Saving for a house, paying for a wedding, starting a business, achieving financial independence in retirement or sending your children to private schools are all examples of financial goals. If you’re not sure where to start (but know you want to), a discussion with a licenced financial adviser can help to tease out what’s important to you. 

Once you know your financial goals, start to prioritise them. For each goal, consider: 

  • What is my timeline for this goal?
  • How much money do I need to save to reach this goal? 
  • With my timeline, how much do I need to put aside each month (or year)?

With this information to hand, and with a solid budget that helps you understand how much money you can put towards your goals, you can start to “budget” your priorities, allocating the available funds to the goals.

By working in this way, you’ll quickly understand what’s most important to you, what’s the most effective use of your money, and if you’re spreading yourself too thin.

You can also make adjustments to your priority budget as you move through life stages, adding in new priorities, removing old goals as you reach them, or reallocating your funds – the important thing is that you’re actively planning and thinking ahead.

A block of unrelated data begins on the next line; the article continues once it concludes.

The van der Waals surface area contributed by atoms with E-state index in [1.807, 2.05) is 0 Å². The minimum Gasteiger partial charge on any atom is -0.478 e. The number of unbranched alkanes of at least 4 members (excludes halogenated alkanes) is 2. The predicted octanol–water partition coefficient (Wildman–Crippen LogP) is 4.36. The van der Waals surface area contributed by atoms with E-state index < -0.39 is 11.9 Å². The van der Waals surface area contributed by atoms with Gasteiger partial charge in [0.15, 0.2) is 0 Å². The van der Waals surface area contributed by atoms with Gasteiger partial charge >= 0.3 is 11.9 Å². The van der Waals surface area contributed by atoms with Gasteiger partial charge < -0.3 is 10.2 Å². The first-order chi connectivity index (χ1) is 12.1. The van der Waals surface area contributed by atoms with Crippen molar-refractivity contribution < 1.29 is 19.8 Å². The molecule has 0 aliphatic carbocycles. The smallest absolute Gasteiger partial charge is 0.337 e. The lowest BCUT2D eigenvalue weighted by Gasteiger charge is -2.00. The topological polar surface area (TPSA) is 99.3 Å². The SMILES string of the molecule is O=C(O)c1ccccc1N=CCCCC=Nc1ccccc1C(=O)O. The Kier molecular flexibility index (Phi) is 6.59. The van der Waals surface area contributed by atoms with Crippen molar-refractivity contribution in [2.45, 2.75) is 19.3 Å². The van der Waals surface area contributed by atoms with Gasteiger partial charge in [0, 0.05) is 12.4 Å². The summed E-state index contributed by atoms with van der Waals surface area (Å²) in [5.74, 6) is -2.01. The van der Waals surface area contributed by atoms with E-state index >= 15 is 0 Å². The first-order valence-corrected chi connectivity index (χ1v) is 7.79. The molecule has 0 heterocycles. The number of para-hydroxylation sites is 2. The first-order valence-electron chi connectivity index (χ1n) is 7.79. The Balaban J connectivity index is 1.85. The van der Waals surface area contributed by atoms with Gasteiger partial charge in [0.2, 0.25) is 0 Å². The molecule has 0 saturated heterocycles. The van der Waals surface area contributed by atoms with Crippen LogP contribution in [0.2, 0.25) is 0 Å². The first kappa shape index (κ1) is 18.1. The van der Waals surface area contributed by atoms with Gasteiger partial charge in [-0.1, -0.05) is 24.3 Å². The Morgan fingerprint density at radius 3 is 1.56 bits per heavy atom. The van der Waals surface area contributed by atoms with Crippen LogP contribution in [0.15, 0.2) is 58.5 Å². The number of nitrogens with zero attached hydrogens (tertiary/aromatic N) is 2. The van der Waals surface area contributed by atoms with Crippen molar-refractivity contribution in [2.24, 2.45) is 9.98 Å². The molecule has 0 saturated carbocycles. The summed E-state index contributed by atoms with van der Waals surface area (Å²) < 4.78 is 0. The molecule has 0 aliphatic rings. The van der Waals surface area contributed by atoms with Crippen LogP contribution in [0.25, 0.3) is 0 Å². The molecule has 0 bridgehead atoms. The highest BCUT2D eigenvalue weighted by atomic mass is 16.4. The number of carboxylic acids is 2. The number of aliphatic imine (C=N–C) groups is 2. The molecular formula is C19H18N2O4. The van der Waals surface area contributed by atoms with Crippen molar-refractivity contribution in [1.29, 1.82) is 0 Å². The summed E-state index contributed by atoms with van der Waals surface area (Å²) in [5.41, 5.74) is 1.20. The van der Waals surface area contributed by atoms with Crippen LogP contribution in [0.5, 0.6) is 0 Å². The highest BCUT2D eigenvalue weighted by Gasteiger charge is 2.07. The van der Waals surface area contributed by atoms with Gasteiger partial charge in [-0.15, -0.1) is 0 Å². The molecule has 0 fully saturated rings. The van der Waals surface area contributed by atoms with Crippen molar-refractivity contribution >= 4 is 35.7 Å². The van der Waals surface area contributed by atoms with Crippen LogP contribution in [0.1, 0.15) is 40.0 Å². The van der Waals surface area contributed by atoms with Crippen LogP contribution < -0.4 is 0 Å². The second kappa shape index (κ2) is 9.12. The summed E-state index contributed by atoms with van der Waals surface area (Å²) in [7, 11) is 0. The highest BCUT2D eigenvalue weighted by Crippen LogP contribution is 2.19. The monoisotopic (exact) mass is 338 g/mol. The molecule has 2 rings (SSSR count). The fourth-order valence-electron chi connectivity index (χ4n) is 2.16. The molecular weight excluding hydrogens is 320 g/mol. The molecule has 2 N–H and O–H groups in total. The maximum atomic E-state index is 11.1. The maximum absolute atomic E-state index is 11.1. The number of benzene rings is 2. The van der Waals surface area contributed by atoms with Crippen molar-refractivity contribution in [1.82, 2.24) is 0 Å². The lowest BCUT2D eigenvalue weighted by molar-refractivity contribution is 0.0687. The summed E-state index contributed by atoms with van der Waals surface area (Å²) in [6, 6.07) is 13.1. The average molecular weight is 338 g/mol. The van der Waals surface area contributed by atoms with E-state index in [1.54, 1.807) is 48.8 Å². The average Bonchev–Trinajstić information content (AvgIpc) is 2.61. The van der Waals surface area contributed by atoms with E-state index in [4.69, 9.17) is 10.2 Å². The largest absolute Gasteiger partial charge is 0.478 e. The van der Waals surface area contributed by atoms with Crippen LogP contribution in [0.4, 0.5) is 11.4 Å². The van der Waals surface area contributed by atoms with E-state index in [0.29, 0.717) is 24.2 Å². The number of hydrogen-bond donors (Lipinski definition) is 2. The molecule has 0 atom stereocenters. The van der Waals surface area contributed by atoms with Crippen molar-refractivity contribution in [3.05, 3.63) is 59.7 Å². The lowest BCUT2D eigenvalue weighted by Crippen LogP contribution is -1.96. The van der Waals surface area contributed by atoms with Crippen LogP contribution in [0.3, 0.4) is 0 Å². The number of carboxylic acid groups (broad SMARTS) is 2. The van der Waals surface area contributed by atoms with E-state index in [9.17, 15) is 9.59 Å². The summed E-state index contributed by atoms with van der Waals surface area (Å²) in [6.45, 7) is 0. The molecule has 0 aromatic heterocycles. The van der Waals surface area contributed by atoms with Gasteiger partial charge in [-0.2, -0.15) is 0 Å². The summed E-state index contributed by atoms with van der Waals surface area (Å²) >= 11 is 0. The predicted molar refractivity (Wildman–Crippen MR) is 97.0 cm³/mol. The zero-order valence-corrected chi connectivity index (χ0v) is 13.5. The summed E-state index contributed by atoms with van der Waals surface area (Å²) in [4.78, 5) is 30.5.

Tips for budgeting your financial priorities

Once you’ve identified your priorities, it’s time to start working towards them. From getting rid of debt to saving for super, here are some tips to help you realise your goals throughout your different life stages.

Financial priority: paying off debt
If you’re serious about reaching your financial goals, then paying down “bad” debt, like credit cards or personal loans, should be the first thing on the agenda. Wiping any debt means you can allocate the funds you were using for payments to other financial goals, like investing or paying off the mortgage.

Says Leigh: “Having student debt can affect how much you can borrow; so, if you’re saving for a house deposit – or expect to be soon – it’s a good move to pay off that debt as early as you can. And if you have any lingering high-interest debt – like a credit card – that should be got out of your life ASAP, too.

Financial priority: saving for a home deposit
Saving for that first home deposit isn’t easy, and it comes down to the hard work of budgeting, says Leigh.